African Garden + [winter]

A Policy of Containment

This post is part of Garden Bloggers' Design Workshop.

I am a recent convert to the benefits of container gardening. There has always been a "fixture" container that came with the property when I bought my houses. Here at Squirrelhaven, there were two half whiskey barrel planters, one by the front door and one on the back patio. I used these containers mostly for annuals. But it is only in the last few years that my container gardening adventures have moved beyond these basics.

My back garden is mostly shaded mini-woodland, not conducive to a vegetable garden, and I am not such a good designer that I can attractively incorporate edibles into my increasingly less sunny front garden. My solution for growing vegetables? Pot them up. The back patio has enough direct sun to grow veggies in containers. At first I tried terra cotta pots, but they dried out too quickly. Then I tried the thin, cheap plastic pots, but things rotted in them. My most successful vegetable plantings and outdoor seed startings were in two plastic-lined baskets. I poked holes in the plastic for drainage, which rendered them, in the words of Goldilocks, "just right." I've used these baskets for three years now, and it looks like it's time for replacements.

The baskets would have lasted longer had they not been left out over the winter, but we have no shed, so storage space is a problem. This lack of space is the main reason why I do not use ceramic planters for my ornamental containers. Containers around here need to be durable enough to be left outside all winter. The whiskey barrel planters lasted a long time, but last spring when the one in the back started falling apart, I decided to replace it and the one on the front porch as well. I've never liked the look of the whiskey barrel planters; they were too rustic for their setting. Instead, I found new planters made of fiberglass and plastic which mimic the look of ceramic which I love. I bought two matching planters for the front, a large container for the back, and this green one for where ever I found a place to put it.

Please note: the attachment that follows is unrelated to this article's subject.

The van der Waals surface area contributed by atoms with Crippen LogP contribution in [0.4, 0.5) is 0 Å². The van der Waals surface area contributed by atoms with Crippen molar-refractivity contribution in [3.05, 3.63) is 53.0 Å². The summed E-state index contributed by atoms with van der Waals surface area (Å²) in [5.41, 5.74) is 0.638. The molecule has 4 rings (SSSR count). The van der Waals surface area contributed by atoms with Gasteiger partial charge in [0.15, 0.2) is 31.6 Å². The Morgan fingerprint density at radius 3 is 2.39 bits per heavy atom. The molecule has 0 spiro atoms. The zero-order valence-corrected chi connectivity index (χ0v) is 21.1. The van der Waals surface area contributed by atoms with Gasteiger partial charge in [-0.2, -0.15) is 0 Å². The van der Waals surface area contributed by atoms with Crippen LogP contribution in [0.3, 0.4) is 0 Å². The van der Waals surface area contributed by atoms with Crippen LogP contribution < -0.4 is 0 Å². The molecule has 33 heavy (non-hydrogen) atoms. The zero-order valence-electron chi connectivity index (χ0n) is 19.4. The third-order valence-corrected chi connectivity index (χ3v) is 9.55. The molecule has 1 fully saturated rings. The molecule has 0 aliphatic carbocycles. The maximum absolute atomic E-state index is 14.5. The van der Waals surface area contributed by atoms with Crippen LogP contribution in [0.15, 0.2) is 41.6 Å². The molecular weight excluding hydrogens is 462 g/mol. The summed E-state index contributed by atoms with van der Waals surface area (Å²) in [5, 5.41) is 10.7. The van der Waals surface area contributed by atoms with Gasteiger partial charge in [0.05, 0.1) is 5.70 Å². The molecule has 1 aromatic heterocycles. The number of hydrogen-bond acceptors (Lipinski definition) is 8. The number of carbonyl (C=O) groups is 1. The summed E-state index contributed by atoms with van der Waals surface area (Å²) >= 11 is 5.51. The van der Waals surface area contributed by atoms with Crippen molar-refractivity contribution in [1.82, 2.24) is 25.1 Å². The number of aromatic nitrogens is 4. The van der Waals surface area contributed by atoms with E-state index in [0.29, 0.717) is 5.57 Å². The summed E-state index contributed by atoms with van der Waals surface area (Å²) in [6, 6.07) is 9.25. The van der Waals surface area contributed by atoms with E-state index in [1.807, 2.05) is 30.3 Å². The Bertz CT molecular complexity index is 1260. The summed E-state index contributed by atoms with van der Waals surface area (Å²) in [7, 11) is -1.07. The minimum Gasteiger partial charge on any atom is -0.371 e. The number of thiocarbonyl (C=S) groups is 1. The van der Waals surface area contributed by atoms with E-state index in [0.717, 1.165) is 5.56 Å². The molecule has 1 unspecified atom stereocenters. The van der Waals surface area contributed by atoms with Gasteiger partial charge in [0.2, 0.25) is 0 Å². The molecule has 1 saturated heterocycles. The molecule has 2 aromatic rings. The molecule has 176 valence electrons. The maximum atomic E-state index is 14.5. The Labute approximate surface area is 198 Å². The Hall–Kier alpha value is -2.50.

These new containers are perfect for my ornamental container gardening. They hold moisture better than terra cotta, but with the bottom plug removed, do not water log the plants. For a planting of annuals, I use potting soil with fertilizer in it. For growing perennials in containers, I mix potting soil with equal parts compost or leaf mold and (horrors!) garden soil. I add a slow release fertilizer to these containers every spring. I use perennials that are at least one Zone hardier than my Zone 5, and the plants have never been winter killed. I learned my lesson about using polystyrene peanuts to make the containers light enough to move. No, instead, for large containers, I put an upside down nursery pot with drainage holes in the bottom of the container and then put the potting soil over that. To keep the soil from washing out of the bottom of the containers, I put a square of window screening over the drainage hole.
In planting the ornamental containers, I try to follow Steve Silk's recipe of Thriller, Filler, Spiller design.

Later in summer, the Spiller, Scaevola, spilled down over the edge of this front walk container. The TFS plan also works for mixed or all perennial plantings, although the Thriller of this grouping, a Pelargonium, had finished blooming by the time this photo was taken.

I have one terra cotta container that I had to have because I love its shape. It gets cleaned out in fall, its plants relocated to the garden or a more durable container, and the pot itself goes inside for the winter. Instead of constantly watering this container, I plant it with Sempervivums and a Sedum/Hylotelephium.

They're happy, I'm happy.

I also have my Cacti in terra cotta and ceramic pots because they have to go inside for the winter anyway.

This is my most utilitarian container

a stump which has stubbornly refused to break down. To hasten the process, I planted this Painted Fern in the decayed cavity.

The fern seemed to enjoy its moist new home.
Recently, I picked up these two containers.

What I wanted was a combination of these two: tall and cobalt. Of course it was sold out. If I see it again, I'll get it. In the meantime, I have to find homes for these containers, which make a focal point on their own, even empty.I'm still a neophyte container gardener. Someday, I hope to have enough containers so that I can combine individual planters of Thrillers, Fillers and Spillers.